We present an overview of the use of mobile and wearable technologies in the monitoring and treatment of OCD. Our systematic approach to the literature ensured that all indexed studies were included, supported by our identification of an older study not previously captured in reviews [61]. It is possible that relevant non–English-language studies were overlooked, as we focused our review on manuscripts published in English. We divided the included studies into studies passively collecting data, studies actively collecting data, and studies implementing treatment; this decision was based on the structure and findings of these studies and was intended to highlight the current landscape of the field, although other organizational approaches could be validly implemented. We chose not to focus on digital or mobile implementation of CBT and ERP, given the existing recent reviews highlighting the literature covering CBT and ERP [29,42,43], and to identify studies reporting novel digital or mobile treatment approaches. Finally, we briefly suggest areas for ongoing consideration when designing studies and considering the clinical implementation of mobile and wearable technologies in OCD. This field is evolving rapidly, and continued publication of high-quality research is paramount for a safe and trusted uptake of technology by patients and providers.


The authors thank Lynn Kysh, Master of Library and Information Science, Master of Public Policy, for her expertise as a clinical and research librarian in discussions on scoping review protocols, topic development, search strategies, and data management. This work was supported by the National Center for Advancing Translational Sciences award UL1TR001855-06A1 to ACF.

Authors' Contributions

ACF, RL, BSP, and SSN conceived and designed the study. ACF completed the database searches and entered the studies into Covidence. ACF and RL screened the titles and abstracts, reviewed the full texts, and extracted the data. ACF created the figure and tables and wrote the manuscript. ACF, RL, BSP, and SSN edited and revised the manuscript. BSP and SSN provided guidance and supervision throughout the review process. All authors discussed the results, contributed to the final manuscript, and read and approved the published version of the manuscript.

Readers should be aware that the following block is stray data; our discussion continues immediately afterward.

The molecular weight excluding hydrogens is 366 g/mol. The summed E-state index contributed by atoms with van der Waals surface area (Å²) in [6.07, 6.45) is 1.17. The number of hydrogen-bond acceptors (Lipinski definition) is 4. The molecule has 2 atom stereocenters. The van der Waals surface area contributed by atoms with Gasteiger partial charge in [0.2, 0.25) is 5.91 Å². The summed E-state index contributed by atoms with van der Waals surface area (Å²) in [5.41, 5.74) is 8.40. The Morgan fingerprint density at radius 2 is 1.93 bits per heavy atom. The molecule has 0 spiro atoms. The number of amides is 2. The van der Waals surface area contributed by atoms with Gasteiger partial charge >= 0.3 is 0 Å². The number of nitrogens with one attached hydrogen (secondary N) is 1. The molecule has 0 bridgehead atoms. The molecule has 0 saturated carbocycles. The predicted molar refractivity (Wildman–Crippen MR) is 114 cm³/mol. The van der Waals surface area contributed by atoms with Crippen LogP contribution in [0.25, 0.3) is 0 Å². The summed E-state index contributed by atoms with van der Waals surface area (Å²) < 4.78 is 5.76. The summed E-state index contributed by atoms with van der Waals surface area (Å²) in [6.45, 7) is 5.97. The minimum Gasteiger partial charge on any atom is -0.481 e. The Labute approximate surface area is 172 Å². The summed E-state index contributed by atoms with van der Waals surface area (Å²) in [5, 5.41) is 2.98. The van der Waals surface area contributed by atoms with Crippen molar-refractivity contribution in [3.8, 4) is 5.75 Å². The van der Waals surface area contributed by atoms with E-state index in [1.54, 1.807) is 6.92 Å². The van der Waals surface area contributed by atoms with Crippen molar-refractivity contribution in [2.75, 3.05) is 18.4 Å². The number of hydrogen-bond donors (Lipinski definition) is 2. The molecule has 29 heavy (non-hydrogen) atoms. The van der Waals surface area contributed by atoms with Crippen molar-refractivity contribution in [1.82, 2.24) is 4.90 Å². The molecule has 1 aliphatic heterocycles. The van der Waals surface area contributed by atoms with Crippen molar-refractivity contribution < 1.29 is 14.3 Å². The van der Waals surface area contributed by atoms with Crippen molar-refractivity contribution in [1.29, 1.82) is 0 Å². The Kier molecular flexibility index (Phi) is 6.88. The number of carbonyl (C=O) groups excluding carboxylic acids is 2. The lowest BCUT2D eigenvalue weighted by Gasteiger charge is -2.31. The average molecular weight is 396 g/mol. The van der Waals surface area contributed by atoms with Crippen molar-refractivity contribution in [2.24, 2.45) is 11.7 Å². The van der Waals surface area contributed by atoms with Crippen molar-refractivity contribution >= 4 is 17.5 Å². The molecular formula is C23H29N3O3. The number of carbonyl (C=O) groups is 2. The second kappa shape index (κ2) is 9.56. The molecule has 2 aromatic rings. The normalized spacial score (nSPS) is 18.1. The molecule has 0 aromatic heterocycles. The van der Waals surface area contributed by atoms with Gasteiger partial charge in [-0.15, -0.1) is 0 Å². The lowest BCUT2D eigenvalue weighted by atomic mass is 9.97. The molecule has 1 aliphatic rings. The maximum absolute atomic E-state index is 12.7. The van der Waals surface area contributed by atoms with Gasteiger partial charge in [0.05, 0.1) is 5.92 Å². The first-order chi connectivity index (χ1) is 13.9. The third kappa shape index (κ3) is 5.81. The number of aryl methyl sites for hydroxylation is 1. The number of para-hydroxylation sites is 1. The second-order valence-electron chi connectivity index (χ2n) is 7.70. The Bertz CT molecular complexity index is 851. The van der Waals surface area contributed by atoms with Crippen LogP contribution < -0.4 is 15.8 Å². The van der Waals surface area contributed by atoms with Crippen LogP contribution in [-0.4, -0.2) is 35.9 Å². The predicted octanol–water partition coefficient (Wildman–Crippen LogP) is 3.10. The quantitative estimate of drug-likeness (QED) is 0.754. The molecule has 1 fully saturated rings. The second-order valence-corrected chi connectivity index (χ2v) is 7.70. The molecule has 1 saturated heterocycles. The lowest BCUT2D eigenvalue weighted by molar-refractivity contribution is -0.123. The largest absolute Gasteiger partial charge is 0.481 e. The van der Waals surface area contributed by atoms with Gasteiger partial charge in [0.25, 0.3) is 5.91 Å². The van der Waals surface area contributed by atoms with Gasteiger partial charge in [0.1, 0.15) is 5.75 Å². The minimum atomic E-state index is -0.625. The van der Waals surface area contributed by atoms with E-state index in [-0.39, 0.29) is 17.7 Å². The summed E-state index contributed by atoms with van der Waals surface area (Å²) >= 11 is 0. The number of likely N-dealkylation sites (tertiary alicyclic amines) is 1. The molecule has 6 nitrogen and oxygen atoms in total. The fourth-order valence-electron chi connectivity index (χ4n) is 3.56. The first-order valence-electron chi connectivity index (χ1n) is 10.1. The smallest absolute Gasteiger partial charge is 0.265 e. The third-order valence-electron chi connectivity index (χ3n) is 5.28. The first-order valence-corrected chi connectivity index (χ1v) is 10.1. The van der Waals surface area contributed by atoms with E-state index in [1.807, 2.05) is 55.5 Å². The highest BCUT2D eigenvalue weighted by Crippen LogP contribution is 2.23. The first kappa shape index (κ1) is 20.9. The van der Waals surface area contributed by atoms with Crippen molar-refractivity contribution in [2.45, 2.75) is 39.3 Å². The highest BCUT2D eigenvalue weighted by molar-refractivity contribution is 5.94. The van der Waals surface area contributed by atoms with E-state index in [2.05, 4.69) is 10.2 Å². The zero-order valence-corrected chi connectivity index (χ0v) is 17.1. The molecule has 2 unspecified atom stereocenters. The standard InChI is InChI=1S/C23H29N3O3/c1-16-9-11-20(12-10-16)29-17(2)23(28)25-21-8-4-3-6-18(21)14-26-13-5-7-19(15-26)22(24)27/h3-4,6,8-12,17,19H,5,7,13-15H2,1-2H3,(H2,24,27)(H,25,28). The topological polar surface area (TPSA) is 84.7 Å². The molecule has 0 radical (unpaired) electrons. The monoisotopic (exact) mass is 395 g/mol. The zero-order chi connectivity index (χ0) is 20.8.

Conflicts of Interest

SSN is the chief scientist and a cofounder with equity stake of Behavioral Signals, a technology company focused on creating technologies for emotional and behavioral machine intelligence in consumer services. He is also the chief engineering science officer and a cofounder with equity stake of Lyssn, a technology company focused on tools for supporting training on and the supervision and quality assurance of psychotherapy and counseling.

  1. Faverio M. Share of those 65 and older who are tech users has grown in the past decade. Pew Research Center. Jan 13, 2022. URL: https:/​/www.​​short-reads/​2022/​01/​13/​share-of-those-65-and-older-who-are-tech-users-has-grown-​in-the-past-decade/​ [accessed 2023-01-07]
  2. Vogels EA. About one-in-five Americans use a smart watch or fitness tracker. Pew Research Center. Jan 9, 2020. URL: https:/​/www.​​short-reads/​2020/​01/​09/​about-one-in-five-americans-use-a-smart-watch-or-fitness-tracker/​ [accessed 2023-01-07]
  3. Majumder S, Deen MJ. Smartphone sensors for health monitoring and diagnosis. Sensors (Basel). May 09, 2019;19(9):2164. [FREE Full text] [CrossRef] [Medline]
  4. Chan M, Estève D, Fourniols JY, Escriba C, Campo E. Smart wearable systems: current status and future challenges. Artif Intell Med. Nov 2012;56(3):137-156. [CrossRef] [Medline]
  5. Kim J, Campbell AS, de Ávila BE, Wang J. Wearable biosensors for healthcare monitoring. Nat Biotechnol. Apr 2019;37(4):389-406. [FREE Full text] [CrossRef] [Medline]
  6. Zhang Y, Hu Y, Jiang N, Yetisen AK. Wearable artificial intelligence biosensor networks. Biosens Bioelectron. Oct 21, 2022;219:114825. [FREE Full text] [CrossRef] [Medline]
  7. Steinhubl SR, Muse ED, Topol EJ. Can mobile health technologies transform health care? JAMA. Dec 11, 2013;310(22):2395-2396. [CrossRef] [Medline]
  8. Cornet VP, Holden RJ. Systematic review of smartphone-based passive sensing for health and wellbeing. J Biomed Inform. Jan 2018;77:120-132. [FREE Full text] [CrossRef] [Medline]
  9. Aranki D, Kurillo G, Yan P, Liebovitz DM, Bajcsy R. Real-time tele-monitoring of patients with chronic heart-failure using a smartphone: lessons learned. IEEE Trans Affect Comput. Jul 1, 2016;7(3):206-219. [CrossRef]
  10. Thap T, Chung H, Jeong C, Hwang KE, Kim HR, Yoon KH, et al. High-resolution time-frequency spectrum-based lung function test from a smartphone microphone. Sensors (Basel). Aug 17, 2016;16(8):1305. [FREE Full text] [CrossRef] [Medline]
  11. Hickey BA, Chalmers T, Newton P, Lin CT, Sibbritt D, McLachlan CS, et al. Smart devices and wearable technologies to detect and monitor mental health conditions and stress: a systematic review. Sensors (Basel). May 16, 2021;21(10):3461. [FREE Full text] [CrossRef] [Medline]